Reply With Quote
  #40   ^
Old Sun, Jul-05-15, 22:58
M Levac M Levac is offline
Senior Member
Posts: 6,427
 
Plan: VLC, mostly meat
Stats: 202/200/165 Male 5' 7"
BF:
Progress: 5%
Location: Montreal, Quebec, Canada
Default

Well yes, it is like shooting in the dark, at first. But later on when you've accumulated data in your logs, you're no longer shooting in the dark. Also, it's not like we start with zero info about symptoms. We got tons of resources - like this forum and its many members and this very thread about Sarah's Ted Talk - to tell us possible causes of those symptoms. But I agree we gotta reason it out and it starts with a good diet.
Reply With Quote
  #41   ^
Old Mon, Jul-06-15, 06:29
bluesinger's Avatar
bluesinger bluesinger is offline
Posts: 3,588
 
Plan: LCHF
Stats: 170/139/130 Female 62 inches
BF:25%
Progress: 78%
Location: Nevada Desert, USA
Default

Quote:
Originally Posted by JEY100
Often it takes a health crisis first for someone to be serious about diet.

I'm going to write that phrase on the inside of my eyelids. I want to be able to repeat it to newbies who come here, seeming to think this WOE is a quick fix. "I'll just lose the weight and then go back to life as usual." It took me all these years to realize this has to be my 'life as usual.' Thanks, Janet.
Reply With Quote
  #42   ^
Old Fri, Aug-07-15, 17:00
RawNut's Avatar
RawNut RawNut is offline
Lipivore
Posts: 1,204
 
Plan: Very Low Carb Paleo
Stats: 270/185/180 Male 72 inches
BF:
Progress: 94%
Location: Florida
Default

I just saw this on Dr. Hallberg's Facebook page and got excited. She's looking for participants for a two-year trial.




I like that they will be checking for plaque build up via carotid ultrasound. We need more studies like this with harder endpoints than just risk factors. It's not clear if there will just be the one test or if only one test is free. There would have to be at least two test to be meaningful in any way.

It'd be better to recruit subjects who arenít already low carbing though, or the results won't seem as dramatic.

Disclaimer: I am not Dr. Sarah Hallberg.

https://drive.google.com/file/d/0B3...RUbmktdjBB/view

Last edited by RawNut : Fri, Aug-07-15 at 17:13.
Reply With Quote
  #43   ^
Old Fri, Aug-07-15, 19:41
bluesinger's Avatar
bluesinger bluesinger is offline
Posts: 3,588
 
Plan: LCHF
Stats: 170/139/130 Female 62 inches
BF:25%
Progress: 78%
Location: Nevada Desert, USA
Default

Well, hell, I'm too old! Oh well. Let us know how it works out.
Reply With Quote
  #44   ^
Old Sat, Aug-08-15, 02:45
JEY100's Avatar
JEY100 JEY100 is online now
To Good Health!
Posts: 10,370
 
Plan: IF Fung/LC Westman/Primal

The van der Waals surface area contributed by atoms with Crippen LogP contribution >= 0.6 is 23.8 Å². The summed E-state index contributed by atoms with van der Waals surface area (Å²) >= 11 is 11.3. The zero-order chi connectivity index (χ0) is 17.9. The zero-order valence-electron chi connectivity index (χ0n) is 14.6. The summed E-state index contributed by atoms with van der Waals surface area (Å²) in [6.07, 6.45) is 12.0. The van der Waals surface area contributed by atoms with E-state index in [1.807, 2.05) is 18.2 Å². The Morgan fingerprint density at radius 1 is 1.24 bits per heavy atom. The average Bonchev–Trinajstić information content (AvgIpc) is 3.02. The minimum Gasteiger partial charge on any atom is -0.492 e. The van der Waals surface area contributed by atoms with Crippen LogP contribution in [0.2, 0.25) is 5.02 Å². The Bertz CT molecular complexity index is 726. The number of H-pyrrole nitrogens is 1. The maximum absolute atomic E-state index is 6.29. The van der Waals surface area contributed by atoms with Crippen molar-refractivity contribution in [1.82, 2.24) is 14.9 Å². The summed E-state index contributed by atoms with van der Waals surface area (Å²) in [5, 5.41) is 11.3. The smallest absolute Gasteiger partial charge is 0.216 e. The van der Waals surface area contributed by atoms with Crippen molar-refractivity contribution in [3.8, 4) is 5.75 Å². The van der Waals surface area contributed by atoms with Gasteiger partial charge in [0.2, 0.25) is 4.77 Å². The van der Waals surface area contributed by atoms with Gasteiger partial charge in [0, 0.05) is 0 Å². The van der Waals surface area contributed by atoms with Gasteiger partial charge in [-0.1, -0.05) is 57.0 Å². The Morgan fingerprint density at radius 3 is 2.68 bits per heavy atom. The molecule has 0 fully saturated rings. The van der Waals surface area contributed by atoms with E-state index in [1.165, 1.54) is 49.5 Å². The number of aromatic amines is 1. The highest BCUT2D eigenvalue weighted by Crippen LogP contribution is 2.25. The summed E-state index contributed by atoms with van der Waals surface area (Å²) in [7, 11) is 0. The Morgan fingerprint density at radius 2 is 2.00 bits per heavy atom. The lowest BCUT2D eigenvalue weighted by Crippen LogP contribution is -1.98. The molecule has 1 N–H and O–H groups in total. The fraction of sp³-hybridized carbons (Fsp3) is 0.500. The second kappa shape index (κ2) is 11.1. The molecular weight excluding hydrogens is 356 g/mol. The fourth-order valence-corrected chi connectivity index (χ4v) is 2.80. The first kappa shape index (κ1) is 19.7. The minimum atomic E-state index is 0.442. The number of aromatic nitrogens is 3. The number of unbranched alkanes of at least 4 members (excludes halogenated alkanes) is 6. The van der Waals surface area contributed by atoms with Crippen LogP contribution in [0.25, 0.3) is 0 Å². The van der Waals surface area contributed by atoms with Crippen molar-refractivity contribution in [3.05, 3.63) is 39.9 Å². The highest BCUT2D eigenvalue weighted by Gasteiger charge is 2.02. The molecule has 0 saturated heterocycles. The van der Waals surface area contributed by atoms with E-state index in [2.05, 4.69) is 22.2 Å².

Stats: 222/171/169 Female 5' 9"
BF:45%/25.3%/24%
Progress: 96%
Location: NC
Default

...and too healthy A candidate also needs a current diagnosis of T2 diabetes/pre-diabetes, be overweight or obese, and ideally can drive to Lafayette weekly and have an insurance company to pay for all those weight management appointments. That note about additional exclusions may be if you are currently eating LowCarb, or not on any diabetes meds or don't have a significant amount of weight left to lose.. you may be excluded. I question mixing a distance and local program but option 2 indicates they will get the same advice.
The $ incentive to stay with the program two years isn't much, but just being part of a study and "the group" may give participants a good incentive to change their habits. Great opportunity for someone in Indiana

Last edited by JEY100 : Sat, Aug-08-15 at 05:17.
Reply With Quote
  #45   ^
Old Mon, Oct-16-17, 14:56
abigail950 abigail950 is offline
New Member
Posts: 3
 
Plan: none
Stats: 300/300/120 Female 4ft 10in
BF:
Progress:
Default Reversing Type 2 diabetes starts with ignoring the guidelines | Sarah Hallberg | TEDx

https://www.youtube.com/watch?time_...1&v=da1vvigy5tQ

Can a person be "cured" of Type 2 Diabetes? Dr. Sarah Hallberg provides compelling evidence that it can, and the solution is simpler than you might think.
Reply With Quote
Reply

Thread Tools
Display Modes

Posting Rules
You may not post new threads
You may not post replies
You may not post attachments
You may not edit your posts

vB code is On
Smilies are On
[IMG] code is On
HTML code is Off



All times are GMT -6. The time now is 11:40.


Copyright © 2000-2018 Active Low-Carber Forums @ forum.lowcarber.org
Powered by: vBulletin, Copyright ©2000 - 2018, Jelsoft Enterprises Ltd.